June/July 2010

Lithium boom in South America

Surging interest in mineral-rich salt flats

By C. Kroll

Salar del Hombre Muerto 

The Salar del Hombre Muerto region in Argentina, the location of FMC Lithium's facility

Much of the world’s lithium supply is on the high Andean plateaus of South America, and companies from around the world, expecting elevated demand, are staking their claims to the vast deposits in Chile, Bolivia and Argentina.

Partnered with Australian mineral exploration company Orocobre Limited, Toyota recently invested in land in the northern Argentine province of Jujuy to extract lithium for car battery manufacturing. Orocobre reported Toyota will pay $4.5 million to complete a feasibility study — which should be ready for the fall of 2010 — and acquire 25 per cent equity interest in the venture.

Orocobre already has a project operating in the Jujuy Province, in Salar de Olaroz, as well as 60,000 hectares on 10 salars, or salt flats, in the Argentine provinces of Salta, Jujuy and Catamarca. According to Orocobre, production in Salar de Olaroz is expected to start in 2011. In addition, the company will acquire approximately 41,000 hectares of land just outside the Salar de Olaroz site.

As noted in a release from the company, the Salinas Grandes area shows the highest grade average lithium and potassium results from any sampling program in Argentina, with average grades of 1,409 milligrams of lithium per litre (mg/L) and 16,394 mg/L potassium. In total, they are contiguous extensions of the existing resource of 350 million kilolitres of brine at 800 grams of lithium per kilolitre.

Near the Jujuy frontier, in the province of Salta, the local government confirmed a number of companies are investing in lithium: Ekeko and Li3 Energy sondea in Salar de Pozuelos; Li One, Orocobre, Minera Exar, Compañía Minera Solitario Argentina, Latin American Minerals Argentina, Rodiña and Bolloré Group. French conglomerate Bolloré is working with the mining firm Eramet, which has stated “the consortium continues to examine various projects, including a project for a complete industrial chain for lithium in Bolivia.”

The energy company Li3 is also in the act, having recently announced purchase agreements to acquire the rights of the Puna Lithium portfolio. The portfolio consists of four mining properties located in Puna, known to have resource potential for lithium and potassium. Among them, the Centenario salar has been confirmed to return values of up to 1,500 mg/L lithium, and the Rincon salar reported an estimated 1.4 million tonnes of lithium. The company claims that, combined with Li3’s other holdings in Nevada and Peru, the newly acquired land in Argentina and Chile makes Li3 one of the largest holders of prospective lithium acreage in the world.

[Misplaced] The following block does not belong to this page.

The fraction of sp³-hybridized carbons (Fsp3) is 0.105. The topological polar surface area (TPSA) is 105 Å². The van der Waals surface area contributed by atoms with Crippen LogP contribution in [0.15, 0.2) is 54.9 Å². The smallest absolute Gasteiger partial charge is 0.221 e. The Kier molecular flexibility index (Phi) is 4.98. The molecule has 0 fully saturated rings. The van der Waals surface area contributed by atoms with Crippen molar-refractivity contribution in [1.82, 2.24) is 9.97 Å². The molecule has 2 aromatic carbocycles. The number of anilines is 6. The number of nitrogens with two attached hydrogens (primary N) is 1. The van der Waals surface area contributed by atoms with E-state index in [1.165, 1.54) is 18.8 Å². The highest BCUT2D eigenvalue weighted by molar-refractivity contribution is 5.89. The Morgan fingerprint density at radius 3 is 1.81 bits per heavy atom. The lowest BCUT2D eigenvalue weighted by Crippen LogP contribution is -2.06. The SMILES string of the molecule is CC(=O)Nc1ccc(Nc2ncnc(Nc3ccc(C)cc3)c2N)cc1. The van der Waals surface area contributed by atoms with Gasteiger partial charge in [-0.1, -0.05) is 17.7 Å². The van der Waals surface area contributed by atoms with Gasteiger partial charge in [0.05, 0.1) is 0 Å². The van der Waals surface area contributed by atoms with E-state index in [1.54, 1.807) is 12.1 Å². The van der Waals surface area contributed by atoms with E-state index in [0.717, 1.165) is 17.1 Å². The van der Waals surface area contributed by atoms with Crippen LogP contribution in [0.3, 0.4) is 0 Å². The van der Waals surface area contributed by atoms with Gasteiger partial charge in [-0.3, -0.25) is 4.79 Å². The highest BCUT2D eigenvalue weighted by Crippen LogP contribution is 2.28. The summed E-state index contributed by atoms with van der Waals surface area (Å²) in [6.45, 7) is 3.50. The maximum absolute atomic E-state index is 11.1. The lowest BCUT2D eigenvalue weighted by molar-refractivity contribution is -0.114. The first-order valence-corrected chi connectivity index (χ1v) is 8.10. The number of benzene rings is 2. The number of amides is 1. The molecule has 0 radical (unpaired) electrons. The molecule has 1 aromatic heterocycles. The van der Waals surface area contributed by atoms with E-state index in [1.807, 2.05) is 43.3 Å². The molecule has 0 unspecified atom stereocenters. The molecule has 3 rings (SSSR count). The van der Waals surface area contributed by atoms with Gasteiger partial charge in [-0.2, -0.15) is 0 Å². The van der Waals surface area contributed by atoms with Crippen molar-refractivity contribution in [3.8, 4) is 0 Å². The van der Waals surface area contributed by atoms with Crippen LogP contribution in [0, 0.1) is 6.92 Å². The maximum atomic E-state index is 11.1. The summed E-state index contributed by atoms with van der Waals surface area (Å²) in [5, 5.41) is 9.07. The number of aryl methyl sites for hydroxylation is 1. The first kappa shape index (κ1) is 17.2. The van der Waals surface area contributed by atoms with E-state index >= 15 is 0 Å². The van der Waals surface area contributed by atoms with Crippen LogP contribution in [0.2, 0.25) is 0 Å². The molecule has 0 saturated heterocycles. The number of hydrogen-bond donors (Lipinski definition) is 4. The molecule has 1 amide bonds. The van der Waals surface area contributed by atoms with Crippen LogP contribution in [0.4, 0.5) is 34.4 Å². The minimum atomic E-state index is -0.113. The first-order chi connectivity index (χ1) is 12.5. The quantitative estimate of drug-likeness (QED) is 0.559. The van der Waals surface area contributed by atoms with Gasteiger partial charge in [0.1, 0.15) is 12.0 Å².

Also, with an eye on the growing market for car batteries, the Canadian auto parts giant Magna has invested some $7 million initially in exchange for land from Lithium Americas, a Canadian company that specializes in lithium extraction in the northern Argentine Puna Plateau. Magna also recently announced that it intends to build two lithium-ion battery plants to supply electric vehicles.

Bolivian potential

Bolivia has the world’s largest lithium reserves — nearly 40 per cent of the worldwide supply — although the reserves remain unexploited. This is about to change, as the Bolivian Mining and Metallurgy Ministry is preparing a new model facility for lithium manufacturing in the Salar de Uyuni. The 12,000-square-kilometre salt flat on the Bolivian high plateau holds nine million tonnes of lithium reserves, according to the country’s mining ministry.

The government’s plan is to obtain 40 tonnes per month of lithium carbonate, potassium sulphate, as well as other products. Along with the Bolloré Group, Japanese manufacturer Mitsubishi has shown interest in exploring the Salar de Uyuni to build lithium batteries, said the government.

Bolivian president Evo Morales is looking for a partner to exploit 50 per cent of the iron and lithium reserves in the Cerro Mutún. The Bolivian vice-minister of production development, Héctor Córdoba, has met with executives from Hyundai in South Korea, reported Spanish news agency EFE.

Longstanding producers

According to a report of the International Lithium Corporation, the three largest South American lithium producers are SQM, Chemetall and FMC Chemical.

FMC Lithium, a subsidiary of FMC Chemical, owns a lithium facility in Salar del Hombre Muerto and has been producing lithium products in Argentina since 1998. “Argentina provides the base lithium building blocks for nearly all of our lithium sales and downstream production,” said Sallie Hendrick, marketing communications specialist for FMC Lithium. “To ensure we can meet the future needs of our growing customers and maintain our share of a growing market, FMC Lithium has embarked on expansion plans at its salar in Argentina, with projected completion expected in late 2011.” The initiative will increase the company’s lithium brine and carbonate capacities by about 30 per cent, she said.

Chemetall Foote is also very active in the Latin American lithium scenario with its La Negra production facility, located in the Antofagasta region in Chile. The plant has been functioning since 1984, producing lithium carbonate based on the natural brines from the Atacama salar.

Finally, SQM lithium operations include the brines located in the Salar de Atacama region in Chile. In this location, the company produces lithium carbonate, potassium chloride, potassium sulphate, boric acid and magnesium chloride. This company estimates thatthe reserves located in the Salar de Atacama, with the current production levels, would last at least 30 more years.

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